The role of Horse Heroes will be to remember the nearly one million American horses and mules who served alongside their brave soldiers, by raising $1 million to improve equine welfare around the world.

Brooke USA Chairman Dr David Jones said the organization was honored to be named as a partner alongside several highly esteemed organizations. “We’re also grateful for the privilege of bringing the immeasurable impact that American horses and mules had on the war to the public’s attention.”

Read more: 100 years on, USA’s million war horses honored

Three Questions for Dr. Noriko Kawamura

"Slow but steady escalation of invisible conflicts"

By Chris Isleib
Director of Public Affairs, U.S. World War One Centennial Commission

Dr. Noriko Kawamura is associate professor of history at Washington State University. Kawamura’s research focuses on the history of war, peace, and diplomacy in the Pacific World. She teaches the history of U.S. foreign relations, U.S.-East Asian relations, U.S. military history, and modern Japanese history. She is also the author of Emperor Hirohito and the Pacific War. She also co-edited Building New Pathways to Peace and Toward a Peaceable Future: Redefining Peace, Security, and Kyosei from a Multidisciplinary Perspective. We caught up with Dr. Noriko Kawamura, recently, and talked to her regarding her recent Pritzker Military Museum and Library presentation on Japan's role in WWI.

You recently gave a talk at the Pritzker Military Museum & Library on World War I and Japan's role. Tell us about your talk. What is your background, and what did you cover?

I am teaching the history of U.S. foreign relations, U.S. military history, and U.S.-Japanese relations at Washington State University. My talk at the Pritzker Military Museum & Library is based on my book, Turbulence in the Pacific: Japanese-U.S. Relations During World War I (Praeger, 2000).KawamuraDr. Noriko Kawamura

My book examines the trajectory of U.S.-Japanese relations and show how World War I impacted these two Pacific powers. I argue that World War I was a contingent factor in the Pacific when it started, but by the end of the war, the balance of power shifted in the Pacific in a fundamental way. Japan who emerged as the leading regional power in Asia challenged the domination of the Western Powers in the Pacific, especially the United States.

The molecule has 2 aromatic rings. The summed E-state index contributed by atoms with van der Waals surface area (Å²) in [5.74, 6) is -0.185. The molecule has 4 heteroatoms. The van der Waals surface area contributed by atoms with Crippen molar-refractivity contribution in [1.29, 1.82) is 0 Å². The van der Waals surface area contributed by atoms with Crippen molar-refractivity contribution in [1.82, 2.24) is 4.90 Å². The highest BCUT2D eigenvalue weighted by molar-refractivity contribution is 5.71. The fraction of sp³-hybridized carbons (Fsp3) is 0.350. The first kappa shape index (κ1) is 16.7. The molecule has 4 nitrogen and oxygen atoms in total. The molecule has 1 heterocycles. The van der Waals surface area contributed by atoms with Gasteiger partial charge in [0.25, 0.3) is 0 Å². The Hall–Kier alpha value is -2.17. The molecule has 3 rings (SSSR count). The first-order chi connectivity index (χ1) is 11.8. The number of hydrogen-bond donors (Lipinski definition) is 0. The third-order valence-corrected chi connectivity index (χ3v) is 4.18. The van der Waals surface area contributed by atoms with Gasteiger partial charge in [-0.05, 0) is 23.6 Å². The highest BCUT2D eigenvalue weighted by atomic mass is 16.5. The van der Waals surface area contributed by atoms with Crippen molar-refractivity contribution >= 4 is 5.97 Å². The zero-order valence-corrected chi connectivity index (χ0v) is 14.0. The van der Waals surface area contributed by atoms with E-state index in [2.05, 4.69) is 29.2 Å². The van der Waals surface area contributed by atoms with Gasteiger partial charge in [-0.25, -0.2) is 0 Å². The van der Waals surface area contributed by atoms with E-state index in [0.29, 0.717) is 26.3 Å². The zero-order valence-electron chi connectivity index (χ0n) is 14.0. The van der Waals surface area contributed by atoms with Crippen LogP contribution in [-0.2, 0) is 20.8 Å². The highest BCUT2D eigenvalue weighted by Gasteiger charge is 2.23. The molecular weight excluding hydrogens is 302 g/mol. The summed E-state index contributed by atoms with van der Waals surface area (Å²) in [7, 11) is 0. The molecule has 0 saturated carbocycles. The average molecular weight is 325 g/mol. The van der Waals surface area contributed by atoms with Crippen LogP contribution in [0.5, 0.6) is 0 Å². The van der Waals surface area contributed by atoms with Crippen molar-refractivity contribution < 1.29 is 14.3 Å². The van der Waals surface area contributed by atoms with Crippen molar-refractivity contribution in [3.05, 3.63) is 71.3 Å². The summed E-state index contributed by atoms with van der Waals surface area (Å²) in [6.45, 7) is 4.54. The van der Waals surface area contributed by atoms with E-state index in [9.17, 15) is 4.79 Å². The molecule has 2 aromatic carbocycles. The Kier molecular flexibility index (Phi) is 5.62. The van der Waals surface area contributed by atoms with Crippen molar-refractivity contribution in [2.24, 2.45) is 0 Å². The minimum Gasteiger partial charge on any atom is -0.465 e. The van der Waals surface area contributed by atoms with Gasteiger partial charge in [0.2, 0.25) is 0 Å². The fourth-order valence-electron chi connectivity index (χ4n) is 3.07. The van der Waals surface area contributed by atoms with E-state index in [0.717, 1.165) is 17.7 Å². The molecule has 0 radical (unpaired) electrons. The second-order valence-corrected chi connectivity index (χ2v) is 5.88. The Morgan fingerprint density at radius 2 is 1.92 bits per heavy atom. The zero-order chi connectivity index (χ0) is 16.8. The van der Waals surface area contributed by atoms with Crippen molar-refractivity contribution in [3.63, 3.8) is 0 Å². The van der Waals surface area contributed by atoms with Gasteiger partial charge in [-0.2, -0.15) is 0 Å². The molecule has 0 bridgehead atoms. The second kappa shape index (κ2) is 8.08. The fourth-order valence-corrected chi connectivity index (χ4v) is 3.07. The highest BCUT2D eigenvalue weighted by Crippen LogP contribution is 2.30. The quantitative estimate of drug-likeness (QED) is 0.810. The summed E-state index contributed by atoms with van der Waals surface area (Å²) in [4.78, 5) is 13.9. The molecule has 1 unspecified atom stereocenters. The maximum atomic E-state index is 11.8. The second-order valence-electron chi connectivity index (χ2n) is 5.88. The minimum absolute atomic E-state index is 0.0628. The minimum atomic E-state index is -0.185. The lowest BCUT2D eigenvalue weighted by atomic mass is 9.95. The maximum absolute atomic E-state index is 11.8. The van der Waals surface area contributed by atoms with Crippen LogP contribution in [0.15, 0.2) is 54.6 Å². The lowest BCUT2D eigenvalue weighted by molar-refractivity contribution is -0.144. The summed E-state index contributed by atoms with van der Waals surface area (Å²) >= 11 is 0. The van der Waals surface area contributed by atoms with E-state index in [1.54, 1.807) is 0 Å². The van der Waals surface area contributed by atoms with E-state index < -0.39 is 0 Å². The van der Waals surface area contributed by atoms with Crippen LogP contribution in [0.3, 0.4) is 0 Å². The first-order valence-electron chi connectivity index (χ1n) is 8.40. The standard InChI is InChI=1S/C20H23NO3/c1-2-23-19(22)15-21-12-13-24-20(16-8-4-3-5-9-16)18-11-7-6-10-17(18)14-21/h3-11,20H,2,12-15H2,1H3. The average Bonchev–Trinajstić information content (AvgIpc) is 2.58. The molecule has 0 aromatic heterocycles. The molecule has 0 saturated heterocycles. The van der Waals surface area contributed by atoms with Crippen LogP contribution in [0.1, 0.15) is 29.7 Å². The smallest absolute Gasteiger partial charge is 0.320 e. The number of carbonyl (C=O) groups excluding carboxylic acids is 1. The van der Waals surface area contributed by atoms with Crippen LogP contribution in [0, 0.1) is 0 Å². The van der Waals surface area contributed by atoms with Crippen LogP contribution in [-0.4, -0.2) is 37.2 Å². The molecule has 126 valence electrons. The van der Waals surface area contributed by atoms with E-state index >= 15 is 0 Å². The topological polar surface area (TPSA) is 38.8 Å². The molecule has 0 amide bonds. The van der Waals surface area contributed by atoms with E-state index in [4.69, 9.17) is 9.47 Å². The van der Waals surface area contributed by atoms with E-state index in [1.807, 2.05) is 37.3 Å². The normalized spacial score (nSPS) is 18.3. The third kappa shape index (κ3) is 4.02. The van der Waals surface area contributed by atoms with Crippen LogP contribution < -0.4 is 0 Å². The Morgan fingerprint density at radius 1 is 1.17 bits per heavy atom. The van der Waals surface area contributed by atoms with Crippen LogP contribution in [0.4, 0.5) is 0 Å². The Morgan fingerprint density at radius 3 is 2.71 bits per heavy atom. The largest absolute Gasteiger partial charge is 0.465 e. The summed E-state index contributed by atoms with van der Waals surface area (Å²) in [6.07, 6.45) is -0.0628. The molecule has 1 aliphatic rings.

The role of Japan -- and the war activity in the Pacific -- was quite significant. There was the confiscation of ships, occupation of colonial 'territories', power plays in Russia, the scuttling of the SMS Comoran. Whole empires were colliding. Tell us about what was happening in/around Japan at this time.

Japan as an ally of Great Britain declared war on Germany and occupied the German leased territory in Shandong in China, and German Pacific islands (the Marianas, the Carolines, and the Marshalls). While European powers were preoccupied with the war in Europe, Japan launched an ambitious assertive policy to establish its supremacy in China, and later in eastern Siberia (which utterly failed). Japan’s relationship with the United Stated rapidly deteriorated because President Woodrow Wilson emerged as a protector of the Open Door and independence of China, and tried to curb Japan’s aggressive policy. The anticlimactic U.S.-Japanese joint military expedition in Siberia caused more tension between the two, and their distrust of each other deepened. President Wilson and the Japanese delegation had a showdown at the Paris Peace Conference.

Read more: Three Questions for Dr. Noriko Kawamura

American Association for State and Local History joins WW1CC Poppy Program

By Chris Isleib
Director of Public Affairs, U.S. World War One Centennial Commission

The U.S. World War I Centennial Commission (WW1CC) welcomes the partnership of the American Association for State and Local History (AASLH) in the new WW1 Poppy Program.

Poppy Box AASLHLast week, the WW1CC went live with the program, which is a great new grassroots awareness and fundraising effort. Details can be found at ww1cc.org/poppy

With the program, a partner organization can provide WW1CC with a $64.99 donation and get a poppy seed kit, containing 60 poppy seed packets. The partner organization can, in turn, distribute the poppy seed packets for $2 a piece -- and the partner organization can keep that second dollar. In this way, WW1CC raises money for the National World War I Memorial in Pershing Park, and they also help our partner organizations to raise money for their own group.

The American Association for State and Local History (AASLH) is a national association that provides leadership and support for its members, who preserve and interpret state and local history, in order to make the past more meaningful to all people. AASLH has over 6,000 members across the country.